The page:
Otto Schnering TrophyA highlight of many students' college career is competing at the National Collegiate Dairy Judging contest, now held at World Dairy Expo. The coveted Otto Schnering Trophy has been awarded to the National Champion since 1953. Each year the winning team's college is engraved on the award, which is on permanent display at the National Dairy Shrine.

In 2010, the second-tier wood platform was completely filled with team names. It became necessary to add another base to the antique Georgian silver punch bowl. While this may seem like a simple task, it was quite an extensive project. The silver bowl that sits atop the trophy was evaluated by Tom Pretty, who is a silversmith at Armbuster Jewelers in Cedar, Wis. and works with awards for clients like the Chicago Yacht Club. He shuttered to place a value on the fine artwork, but confidently believes the one-of-a-kind, hand-crafted creation is in the class of the Klussendorf Award, which was created by Tiffany's Jewelers of New York in 1937.

With such a "priceless" piece, it was carefully removed from the wooden base and polished to reveal its true craftsmanship. The wooden base was then joined to a larger wider base made of red oak, making the third platform of the 3 feet tall award. At a cost of over $1,000 for enhancements, the trophy is poised for another 54 years of champions. To be honest, it has never looked more impressive!

Otto Schnering Trophy

With dozens of teams traveling to World Dairy Expo for the national contest each fall, they can view the Otto Schnering Trophy during their time in Fort Atkinson, Wis. Since 1981, the award has become a permanent fixture at the museum, retiring the "traveling" aspect of the trophy due to its value. Since its short hiatus to upgrade the award, it is back on display at the National Dairy Shrine in the museum's recently renovated judging alcove.

As part of the precontest preparations, judging teams visit farms and local attractions in Wisconsin. The Sunday prior to the contest, teams converge on Fort Atkinson. Evaluating three classes of Guernseys at the Hoard's Dairyman Farm, touring Nasco and exploring the Dairy Shrine Museum constitute their morning activities. While at the museum, teams can stand in awe of the trophy in the hopes their school's name will be added the following evening.

Who does this judging award commemorate?

Otto Schnering was the visionary leader of the Curtiss Candy Company Farms and the Curtiss Breeding Service of Cary, Ill. As a Chicago youth, he raised birds in his basement and spent summers in the Michigan countryside. After college, he worked in sales in the food supply business. And, at the age of 25, when a friend was out of work, he started making candy at night to give him a job. Two years later, that act grew into a company consisting of 44 employees making 81 different sweet-toothed favorites, including the well-known Baby Ruth and Butterfinger candy bars. His company was named Curtiss Candy Company after his mother's maiden name. Otto became known as an innovative leader of the confectionary industry and Curtiss became synonymous with quality ingredients and the highest sanitation standards.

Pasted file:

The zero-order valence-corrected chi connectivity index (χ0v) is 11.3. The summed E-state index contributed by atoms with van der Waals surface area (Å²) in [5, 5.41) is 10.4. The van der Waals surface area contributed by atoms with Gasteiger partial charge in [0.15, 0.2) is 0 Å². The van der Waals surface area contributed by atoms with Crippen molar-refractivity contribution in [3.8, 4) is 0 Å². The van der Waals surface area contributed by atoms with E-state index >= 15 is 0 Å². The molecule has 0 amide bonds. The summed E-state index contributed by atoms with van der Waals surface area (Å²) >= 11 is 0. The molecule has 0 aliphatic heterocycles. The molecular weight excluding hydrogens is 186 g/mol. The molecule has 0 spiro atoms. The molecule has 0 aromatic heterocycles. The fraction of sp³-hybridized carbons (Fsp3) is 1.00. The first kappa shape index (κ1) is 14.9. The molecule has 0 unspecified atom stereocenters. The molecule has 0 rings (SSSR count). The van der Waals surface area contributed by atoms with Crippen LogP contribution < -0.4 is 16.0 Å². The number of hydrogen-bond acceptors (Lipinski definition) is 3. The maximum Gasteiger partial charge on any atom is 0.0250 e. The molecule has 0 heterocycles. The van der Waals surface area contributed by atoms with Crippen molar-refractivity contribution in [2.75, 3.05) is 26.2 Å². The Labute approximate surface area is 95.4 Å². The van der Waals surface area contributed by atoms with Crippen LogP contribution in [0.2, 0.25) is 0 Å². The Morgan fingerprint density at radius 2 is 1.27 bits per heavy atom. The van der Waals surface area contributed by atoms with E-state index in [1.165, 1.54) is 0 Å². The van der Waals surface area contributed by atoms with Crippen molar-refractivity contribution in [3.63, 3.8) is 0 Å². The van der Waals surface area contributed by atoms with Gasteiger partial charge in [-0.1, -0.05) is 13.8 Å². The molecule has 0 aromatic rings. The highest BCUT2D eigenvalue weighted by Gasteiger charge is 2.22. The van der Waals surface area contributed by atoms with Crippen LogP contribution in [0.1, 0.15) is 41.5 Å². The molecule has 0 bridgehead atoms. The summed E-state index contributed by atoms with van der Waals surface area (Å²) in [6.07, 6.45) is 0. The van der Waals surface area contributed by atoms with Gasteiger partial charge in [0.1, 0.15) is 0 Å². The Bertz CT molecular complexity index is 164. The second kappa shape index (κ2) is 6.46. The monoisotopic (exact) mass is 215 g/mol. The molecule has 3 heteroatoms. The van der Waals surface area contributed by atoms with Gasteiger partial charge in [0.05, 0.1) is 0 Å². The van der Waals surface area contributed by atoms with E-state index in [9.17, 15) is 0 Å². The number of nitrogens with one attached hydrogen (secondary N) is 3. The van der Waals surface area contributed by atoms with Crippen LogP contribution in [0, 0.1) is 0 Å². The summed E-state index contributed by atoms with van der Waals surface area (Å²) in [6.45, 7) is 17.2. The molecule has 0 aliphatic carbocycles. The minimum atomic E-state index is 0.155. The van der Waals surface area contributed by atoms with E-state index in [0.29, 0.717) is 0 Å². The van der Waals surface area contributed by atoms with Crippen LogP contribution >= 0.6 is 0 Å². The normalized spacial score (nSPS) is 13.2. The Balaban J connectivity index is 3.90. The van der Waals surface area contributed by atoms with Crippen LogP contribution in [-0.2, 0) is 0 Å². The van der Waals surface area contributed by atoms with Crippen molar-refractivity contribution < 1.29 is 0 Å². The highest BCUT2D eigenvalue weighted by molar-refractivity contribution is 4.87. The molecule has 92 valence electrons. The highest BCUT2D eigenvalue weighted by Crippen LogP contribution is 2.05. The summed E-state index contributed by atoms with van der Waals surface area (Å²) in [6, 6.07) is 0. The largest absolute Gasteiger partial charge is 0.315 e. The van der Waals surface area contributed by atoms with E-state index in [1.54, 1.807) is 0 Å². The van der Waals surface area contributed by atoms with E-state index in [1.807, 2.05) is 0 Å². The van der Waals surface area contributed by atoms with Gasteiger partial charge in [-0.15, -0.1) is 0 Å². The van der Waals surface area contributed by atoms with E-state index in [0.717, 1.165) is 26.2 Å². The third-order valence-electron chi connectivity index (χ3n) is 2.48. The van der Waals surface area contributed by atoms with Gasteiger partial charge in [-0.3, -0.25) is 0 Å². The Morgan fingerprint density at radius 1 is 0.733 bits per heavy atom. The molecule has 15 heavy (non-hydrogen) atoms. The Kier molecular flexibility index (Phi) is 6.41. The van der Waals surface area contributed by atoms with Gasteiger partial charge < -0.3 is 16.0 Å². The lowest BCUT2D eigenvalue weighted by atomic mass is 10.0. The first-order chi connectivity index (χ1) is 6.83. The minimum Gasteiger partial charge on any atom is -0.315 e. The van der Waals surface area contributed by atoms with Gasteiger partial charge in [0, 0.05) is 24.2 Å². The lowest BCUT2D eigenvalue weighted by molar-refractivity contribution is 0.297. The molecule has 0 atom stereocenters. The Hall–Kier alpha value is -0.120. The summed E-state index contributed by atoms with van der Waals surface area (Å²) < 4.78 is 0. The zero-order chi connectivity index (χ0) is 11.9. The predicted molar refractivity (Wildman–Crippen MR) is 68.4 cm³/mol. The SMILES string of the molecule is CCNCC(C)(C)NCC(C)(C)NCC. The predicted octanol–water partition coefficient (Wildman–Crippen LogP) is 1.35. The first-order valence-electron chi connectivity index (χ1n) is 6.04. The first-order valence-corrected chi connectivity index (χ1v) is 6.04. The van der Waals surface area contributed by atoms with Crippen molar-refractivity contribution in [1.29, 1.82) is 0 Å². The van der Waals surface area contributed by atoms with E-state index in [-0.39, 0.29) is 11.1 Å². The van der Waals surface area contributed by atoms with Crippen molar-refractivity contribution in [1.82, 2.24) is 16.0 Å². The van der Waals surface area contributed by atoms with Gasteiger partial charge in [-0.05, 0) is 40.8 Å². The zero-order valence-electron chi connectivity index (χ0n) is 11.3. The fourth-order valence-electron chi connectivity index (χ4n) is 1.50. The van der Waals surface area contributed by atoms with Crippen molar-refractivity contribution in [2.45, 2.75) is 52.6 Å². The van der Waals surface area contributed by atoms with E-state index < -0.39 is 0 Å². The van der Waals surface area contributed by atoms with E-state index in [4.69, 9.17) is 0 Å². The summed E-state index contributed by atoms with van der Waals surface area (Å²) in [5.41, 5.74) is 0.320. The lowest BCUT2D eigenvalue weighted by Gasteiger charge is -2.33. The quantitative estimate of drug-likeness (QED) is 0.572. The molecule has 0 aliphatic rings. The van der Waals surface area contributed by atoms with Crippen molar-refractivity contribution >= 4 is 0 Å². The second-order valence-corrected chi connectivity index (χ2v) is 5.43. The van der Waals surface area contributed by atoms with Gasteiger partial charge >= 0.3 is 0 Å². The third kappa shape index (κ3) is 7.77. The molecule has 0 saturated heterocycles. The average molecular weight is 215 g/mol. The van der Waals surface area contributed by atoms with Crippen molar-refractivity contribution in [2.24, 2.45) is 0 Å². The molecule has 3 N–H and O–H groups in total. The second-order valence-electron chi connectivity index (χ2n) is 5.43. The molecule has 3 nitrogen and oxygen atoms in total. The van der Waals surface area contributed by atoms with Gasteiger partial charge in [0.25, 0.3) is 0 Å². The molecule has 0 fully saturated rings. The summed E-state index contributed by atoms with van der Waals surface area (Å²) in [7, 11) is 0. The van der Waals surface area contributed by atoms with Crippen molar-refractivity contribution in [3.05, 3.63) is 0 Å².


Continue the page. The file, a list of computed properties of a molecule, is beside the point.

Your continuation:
Without a production animal background, but a deep appreciation for agriculture, Otto set forth to impact various aspects of food production. He purchased land and registered breeding stock representing 11 breeds from four species (dairy, beef, swine and sheep). He built prominent herds and flocks from all he touched.

His A.I. company was built from the belief that it was important to "make superior seed stock available to farmers who need it." He was grateful to those who produced the quality ingredients, like milk used in his milk chocolates, upon which his success was built.

His wife, Dorothy, was well-versed in his varied operations and also had a strong business-mind herself. After Otto's death in 1953, she assumed control of his A.I. company, expanded it and generated profits that were then used to aid the struggling candy company. It was that very year that the Otto Schnering Trophy was first awarded to the 1953 National Championship team from Washington State University.